Obviously you need to take in enough revenue to pay your bills. But we’ve always tried to reverse that statement: How many bills do you need to pay to limit your revenue requirements?
Rather than thinking about how much you need to make to cover your costs, think about how little you need to help you survive as long as you want.
Yes, we’re talking about costs. The rarely talked about side of the equation. I’m honestly shocked how little attention costs get in the realm of entrepreneurial literature.
Whenever a startup goes out of business, the first thing I get curious about are their costs, not their revenues. If their revenues are non-existent, or barely there, then they were fucked anyway. But beyond that, the first thing I look at is their employee count. Your startup with 38 people didn’t make it? No wonder. Your startup that was paying $52,000/month rent didn’t make it? No wonder. Your startup that spend 6 figures on your brand didn’t make it? No wonder.
Even today… Some of the biggest names in our industry are hemorrhaging money. How is that possible? Simple: Their costs are too high! You don’t lose money by making it, you lose it by spending too much of it! Duh! I know!
So keep your costs as low as possible. And it’s likely that true number is even lower than you think possible. That’s how you last through the leanest times. The leanest times are often the earliest times, when you don’t have customers yet, when you don’t have revenue yet. Why would you tank your odds of survival by spending money you don’t have on things you don’t need? Beats me, but people do it all the time. ALL THE TIME. Dreaming of all the amazing things you’ll do in year three doesn’t matter if you can’t get past year two.
2018 will be our 19th year in business. That means we’ve survived a couple of major downturns — 2001, and 2008, specifically. I’ve been asked how. It’s simple: It didn’t cost us much to stay in business. In 2001 we had 4 employees. We were competing against companies that had 40, 400, even 4000. We had 4. We made it through, many did not. In 2008 we had around 20. We had millions in revenue coming in, but we still didn’t spend money on marketing, and we still sublet a corner of someone else’s office. Business was amazing, but we continued to keep our costs low. Keeping a handle on your costs must be a habit, not an occasion. Diets don’t work, eating responsibly does.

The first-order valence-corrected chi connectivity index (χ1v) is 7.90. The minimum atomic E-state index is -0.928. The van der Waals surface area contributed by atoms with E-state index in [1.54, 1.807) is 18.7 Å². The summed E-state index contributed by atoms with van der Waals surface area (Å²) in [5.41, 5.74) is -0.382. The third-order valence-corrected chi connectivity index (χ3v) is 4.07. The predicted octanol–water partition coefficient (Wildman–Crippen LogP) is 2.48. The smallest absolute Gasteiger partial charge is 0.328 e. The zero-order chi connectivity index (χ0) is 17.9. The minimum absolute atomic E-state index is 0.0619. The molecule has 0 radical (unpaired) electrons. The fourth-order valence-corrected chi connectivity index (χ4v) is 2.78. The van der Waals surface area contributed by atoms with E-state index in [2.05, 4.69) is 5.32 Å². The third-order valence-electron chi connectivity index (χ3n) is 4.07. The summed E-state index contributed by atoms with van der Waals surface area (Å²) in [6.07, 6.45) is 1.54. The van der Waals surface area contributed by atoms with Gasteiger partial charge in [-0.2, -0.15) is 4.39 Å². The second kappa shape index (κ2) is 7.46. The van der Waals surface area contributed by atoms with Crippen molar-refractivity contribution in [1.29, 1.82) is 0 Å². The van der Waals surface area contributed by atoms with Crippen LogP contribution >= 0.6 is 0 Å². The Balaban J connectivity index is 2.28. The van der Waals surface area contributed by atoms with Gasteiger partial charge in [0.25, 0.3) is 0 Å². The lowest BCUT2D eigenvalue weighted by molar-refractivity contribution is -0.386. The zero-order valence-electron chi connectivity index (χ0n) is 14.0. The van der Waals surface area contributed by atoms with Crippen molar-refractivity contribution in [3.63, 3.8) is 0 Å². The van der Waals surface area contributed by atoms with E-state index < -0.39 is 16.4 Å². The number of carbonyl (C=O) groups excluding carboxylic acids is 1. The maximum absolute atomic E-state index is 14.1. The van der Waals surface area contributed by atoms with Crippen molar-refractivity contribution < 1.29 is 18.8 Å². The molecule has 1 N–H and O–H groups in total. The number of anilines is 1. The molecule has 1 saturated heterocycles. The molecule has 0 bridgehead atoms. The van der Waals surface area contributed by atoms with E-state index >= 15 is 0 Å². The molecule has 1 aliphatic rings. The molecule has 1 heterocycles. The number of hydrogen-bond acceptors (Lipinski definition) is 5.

Try it for a year. Think less about revenues and more about costs. In many cases they’re easier to control, easier to predict (seek out fixed costs that’ll stay the same as you grow, vs things that get more expensive as you grow), and easier to manage. But only if you keep them in mind as you make decisions about how you’re going to last — and outlast.
Fired up about a new idea, but can’t seem to get traction to make it happen? Chat rooms aren’t traction, they’re treadmills. Lots of talk without going anywhere. You need Basecamp 3 — discussions, to-do lists, schedules, the ability to hold people accountable. Don’t just talk about it, do it with Basecamp.
Accountants have FIFO (first in first out) and LIFO (last in first out). Product designers have HFEL (hard first easy later) or EFHL (easy first hard later).
No matter the project, there are things you’re more confident about and things you’re less confident about. No brainers, maybe brainers, yes brainers. Assuming you have limited time to complete a project (we spend a maximum of 6 weeks on most projects), you have to decide how to sequence the work. Do you pick off the hard stuff first? Easy stuff first? What to do?
It depends, of course. I don’t have any answers for you, but I can share some of the things we think about when deciding what to do when.
First we get our bearings.
Does this feel like a full project? Is it probably going to take all the time we have? Lots of moving parts? Does this work touch a lot of other things, or is it mostly self-contained? Do we feel like we’ve mostly got it down, or are there some material unknowns we haven’t quite nailed down yet?